Archive for the ‘DIY’ Category


Happy Holidays

In DIY,Photos,Slice of Life on December 26, 2010 by ryepdx Tagged: , ,

Hope you all had a merry Christmas yesterday! I woke up at around 11am and came downstairs to find my mom making drapes for our kitchen window. Here’s a photo of her handiwork:

Red drapes.

Apparently one of our tablecloths had gotten a little too stained and worn for use. You couldn’t tell that from seeing it hung up though. A handy idea for all you DIYers who like to use things that would normally just be discarded. (“Upcycle” is the word, I believe.)

Just thought I would share that with you all. Tune in tomorrow for the continuing adventures of a computer scientist turned creative! 🙂


How To Make a Condenser Mic for Under $20

In DIY on December 22, 2010 by ryepdx

Alright, here’s the how-to I promised you last week. Hope it helps any of you who might be trying to make a microphone like the one I made!

List of Parts:

  1. Condenser mic cartridge (I got mine from the component bins at Radio Shack)
  2. 10.0UF/100VDC metal-poly capacitor
  3. 1000PF 100V ceramic disc-style capacitor
  4. 9V battery snaps
  5. 2.21K ohm 1/4W 1% metal film resistor
  6. Male XLR plug
  7. 9V battery holder
  8. Casing for the mic (I used a Zhena’s Gypsy Tea tin)
  9. Wires
  10. Heatshrink tubing (optional, but can help prevent shorts)

You can get all of these parts on DigiKey.

You will also need a soldering iron and some solder.

Note that though I used a Zhena’s Gypsy Tea tin for my project, you might do better to use something else. I had trouble with the tea tin altering the sound of the microphone, making it sound really cheap. I mitigated some of this by stuffing the tin full of cloth, but the best solution would have been to either allow the lid to flip up so the sound never enters the tin itself or to simply use a different case.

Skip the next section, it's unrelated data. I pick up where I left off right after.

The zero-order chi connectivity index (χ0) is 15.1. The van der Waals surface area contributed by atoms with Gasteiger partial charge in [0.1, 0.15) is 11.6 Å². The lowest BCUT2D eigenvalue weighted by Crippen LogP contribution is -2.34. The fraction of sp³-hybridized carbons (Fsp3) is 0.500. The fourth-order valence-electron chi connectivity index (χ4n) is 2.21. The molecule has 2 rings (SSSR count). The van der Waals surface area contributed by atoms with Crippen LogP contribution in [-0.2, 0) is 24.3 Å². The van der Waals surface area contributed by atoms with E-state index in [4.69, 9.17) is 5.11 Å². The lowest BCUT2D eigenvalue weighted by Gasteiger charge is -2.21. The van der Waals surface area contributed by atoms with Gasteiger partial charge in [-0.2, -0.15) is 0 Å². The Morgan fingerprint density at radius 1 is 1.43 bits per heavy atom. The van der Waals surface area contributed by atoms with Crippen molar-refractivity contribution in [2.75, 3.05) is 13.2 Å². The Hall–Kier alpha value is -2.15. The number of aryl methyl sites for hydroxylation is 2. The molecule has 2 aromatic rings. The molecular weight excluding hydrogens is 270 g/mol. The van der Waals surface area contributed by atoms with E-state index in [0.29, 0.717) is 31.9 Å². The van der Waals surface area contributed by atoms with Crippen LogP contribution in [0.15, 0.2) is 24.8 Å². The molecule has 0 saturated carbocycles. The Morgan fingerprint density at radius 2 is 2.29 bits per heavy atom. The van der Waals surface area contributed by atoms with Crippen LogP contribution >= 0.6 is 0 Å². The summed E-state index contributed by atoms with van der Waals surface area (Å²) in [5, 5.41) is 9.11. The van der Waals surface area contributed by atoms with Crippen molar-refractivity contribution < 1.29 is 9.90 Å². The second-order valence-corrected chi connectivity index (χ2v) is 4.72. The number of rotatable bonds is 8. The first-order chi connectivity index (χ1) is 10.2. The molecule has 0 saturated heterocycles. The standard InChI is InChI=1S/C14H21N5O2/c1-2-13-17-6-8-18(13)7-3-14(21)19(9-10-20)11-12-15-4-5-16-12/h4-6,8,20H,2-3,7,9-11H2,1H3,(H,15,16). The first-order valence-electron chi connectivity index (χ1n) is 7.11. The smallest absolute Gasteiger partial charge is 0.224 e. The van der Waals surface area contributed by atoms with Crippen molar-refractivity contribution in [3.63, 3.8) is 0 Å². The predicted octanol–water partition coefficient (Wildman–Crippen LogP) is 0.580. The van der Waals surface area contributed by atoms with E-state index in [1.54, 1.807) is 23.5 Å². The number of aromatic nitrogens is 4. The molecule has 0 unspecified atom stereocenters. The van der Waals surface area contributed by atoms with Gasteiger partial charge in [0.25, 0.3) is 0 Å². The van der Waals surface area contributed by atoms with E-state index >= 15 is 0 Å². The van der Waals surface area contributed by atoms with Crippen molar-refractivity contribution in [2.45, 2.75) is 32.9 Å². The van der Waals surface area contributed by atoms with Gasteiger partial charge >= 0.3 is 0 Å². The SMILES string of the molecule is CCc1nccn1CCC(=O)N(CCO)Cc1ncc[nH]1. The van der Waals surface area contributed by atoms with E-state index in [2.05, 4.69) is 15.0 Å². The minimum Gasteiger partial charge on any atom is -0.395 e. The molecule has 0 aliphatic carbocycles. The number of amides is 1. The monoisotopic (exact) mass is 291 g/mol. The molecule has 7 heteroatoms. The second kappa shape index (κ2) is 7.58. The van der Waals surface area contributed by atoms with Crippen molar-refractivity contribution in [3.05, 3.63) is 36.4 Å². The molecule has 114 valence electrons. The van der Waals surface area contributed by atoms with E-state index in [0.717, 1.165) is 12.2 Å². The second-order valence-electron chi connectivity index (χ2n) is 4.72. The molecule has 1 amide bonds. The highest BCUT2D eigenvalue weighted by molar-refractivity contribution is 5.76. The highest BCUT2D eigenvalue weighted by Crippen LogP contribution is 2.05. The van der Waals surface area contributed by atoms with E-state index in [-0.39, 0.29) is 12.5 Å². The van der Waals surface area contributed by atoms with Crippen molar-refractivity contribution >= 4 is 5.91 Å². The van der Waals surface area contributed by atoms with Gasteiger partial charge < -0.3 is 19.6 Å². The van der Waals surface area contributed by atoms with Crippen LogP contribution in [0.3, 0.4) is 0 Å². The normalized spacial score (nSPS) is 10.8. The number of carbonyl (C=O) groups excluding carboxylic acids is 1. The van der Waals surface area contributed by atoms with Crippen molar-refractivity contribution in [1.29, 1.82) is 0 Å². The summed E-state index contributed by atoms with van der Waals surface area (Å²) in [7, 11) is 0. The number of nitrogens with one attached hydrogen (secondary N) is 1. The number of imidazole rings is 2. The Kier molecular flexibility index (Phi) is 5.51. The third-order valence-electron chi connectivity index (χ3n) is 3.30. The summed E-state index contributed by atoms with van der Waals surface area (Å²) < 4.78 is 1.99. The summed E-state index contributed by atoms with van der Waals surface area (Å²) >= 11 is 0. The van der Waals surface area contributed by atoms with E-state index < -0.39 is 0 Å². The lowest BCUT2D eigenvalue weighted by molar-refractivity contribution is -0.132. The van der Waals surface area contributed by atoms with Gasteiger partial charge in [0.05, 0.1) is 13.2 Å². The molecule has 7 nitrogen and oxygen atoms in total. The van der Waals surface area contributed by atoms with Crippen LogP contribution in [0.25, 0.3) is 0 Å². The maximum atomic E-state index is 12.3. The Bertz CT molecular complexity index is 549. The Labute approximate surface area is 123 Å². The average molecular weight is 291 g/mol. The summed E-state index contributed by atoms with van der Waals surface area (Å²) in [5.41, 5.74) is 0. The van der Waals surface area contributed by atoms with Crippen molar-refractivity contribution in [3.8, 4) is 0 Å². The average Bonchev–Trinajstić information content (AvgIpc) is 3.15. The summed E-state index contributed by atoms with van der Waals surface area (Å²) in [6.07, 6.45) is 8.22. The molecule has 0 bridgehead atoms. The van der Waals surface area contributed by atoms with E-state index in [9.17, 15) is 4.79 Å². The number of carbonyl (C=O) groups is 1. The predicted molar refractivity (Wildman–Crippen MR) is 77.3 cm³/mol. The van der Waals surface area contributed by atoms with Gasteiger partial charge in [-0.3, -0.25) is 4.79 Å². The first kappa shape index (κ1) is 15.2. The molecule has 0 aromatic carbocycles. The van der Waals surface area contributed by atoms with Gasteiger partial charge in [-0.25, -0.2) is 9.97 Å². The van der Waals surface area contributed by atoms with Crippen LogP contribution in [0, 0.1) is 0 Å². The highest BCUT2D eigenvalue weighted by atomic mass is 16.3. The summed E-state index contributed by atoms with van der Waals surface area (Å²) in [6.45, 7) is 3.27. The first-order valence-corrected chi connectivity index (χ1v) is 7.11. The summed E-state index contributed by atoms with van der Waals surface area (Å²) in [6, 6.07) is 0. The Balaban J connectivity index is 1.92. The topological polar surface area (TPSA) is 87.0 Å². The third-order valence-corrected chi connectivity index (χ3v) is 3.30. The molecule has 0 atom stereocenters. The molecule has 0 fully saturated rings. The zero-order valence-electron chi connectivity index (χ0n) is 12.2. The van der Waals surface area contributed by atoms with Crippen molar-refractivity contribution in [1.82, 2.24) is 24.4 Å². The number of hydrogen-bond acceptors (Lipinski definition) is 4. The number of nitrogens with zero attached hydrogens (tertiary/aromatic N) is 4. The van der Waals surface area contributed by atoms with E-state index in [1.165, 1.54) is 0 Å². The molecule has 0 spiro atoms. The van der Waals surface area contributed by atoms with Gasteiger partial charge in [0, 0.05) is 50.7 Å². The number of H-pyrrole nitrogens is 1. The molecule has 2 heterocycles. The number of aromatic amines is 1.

Here is the schematic for my project:

Step 1:
Solder the disc capacitor between the mic cartridge leads. Be careful doing this as excessive heat can damage the cartridge.
Capacitor soldered onto cartridge.

Step 2:
Solder together pin 1 and the ground pin on the XLR plug. Solder the 10.0UF capacitor to pin 2 and, to pin 3, a wire long enough to reach from the XLR plug to the mic cartridge when you put the whole assembly in its case. Add heatshrink tubing as you go, if you’ve opted to use it.
The XLR plug soldered into place.

Step 3:
Now let’s put it all together! Solder the positive lead (in this photo, the red wire) from the 9V battery snaps to the wire coming from XLR pin 3. Solder the negative lead to the wire coming from XLR pin 2. Solder wires onto the mic cartridge if you find you need more distance between the XLR plug and the cartridge, and then solder the negative lead from the cartridge (the one with extra solder/connections running from it) to the wire coming from XLR pin 2. Solder the other lead to the wire coming from XLR pin 3.
You should end up with something like this:

You could use the microphone now, if you like. In fact, you probably should, just to make sure that you soldered everything together right before you go putting it in a case. Everything from here on out is up to you and depends entirely on the sort of case you decide to use. Here is what I did, though. Consider the remaining steps optional.

Step 4:
Carve out a few holes in your tea tin. You’ll need three on the bottom (one for the XLR plug to fit through, two for the screws to hold it in), several on the top to allow sound in, and two on the side for the screws for the battery holder. I used a box cutter and a twisting, drilling motion for this, though I would recommend a dremel or something of the sort if you have access to one. As you can see in this photo, I slipped a bit with the box-cutter while cutting out the XLR hole, which led to a bit of trouble in actual use with the action of connecting and disconnecting the mic breaking the thin bit of metal left around one of the screws.
The holes cut.

Step 5:
Pull the whole assembly through the XLR hole and fasten it to the case. I used screws scavenged from old video cards, as these came with nuts and were small enough to fit through both the XLR holes and the battery holder holes. I also used a bit of electrical tape to hold the microphone cartridge up against the lid of the tea tin.
The whole assembly in place!

Stuff the sucker with cloth to get rid of that tinny echo and you’re ready to go. Here’s what mine sounds like:

And there you have it! A detailed, step-by-step explanation of how I made my condenser mic, as promised. Hope it was somewhat illuminating. Tune in Friday for my usual fare.

Based on the instructions at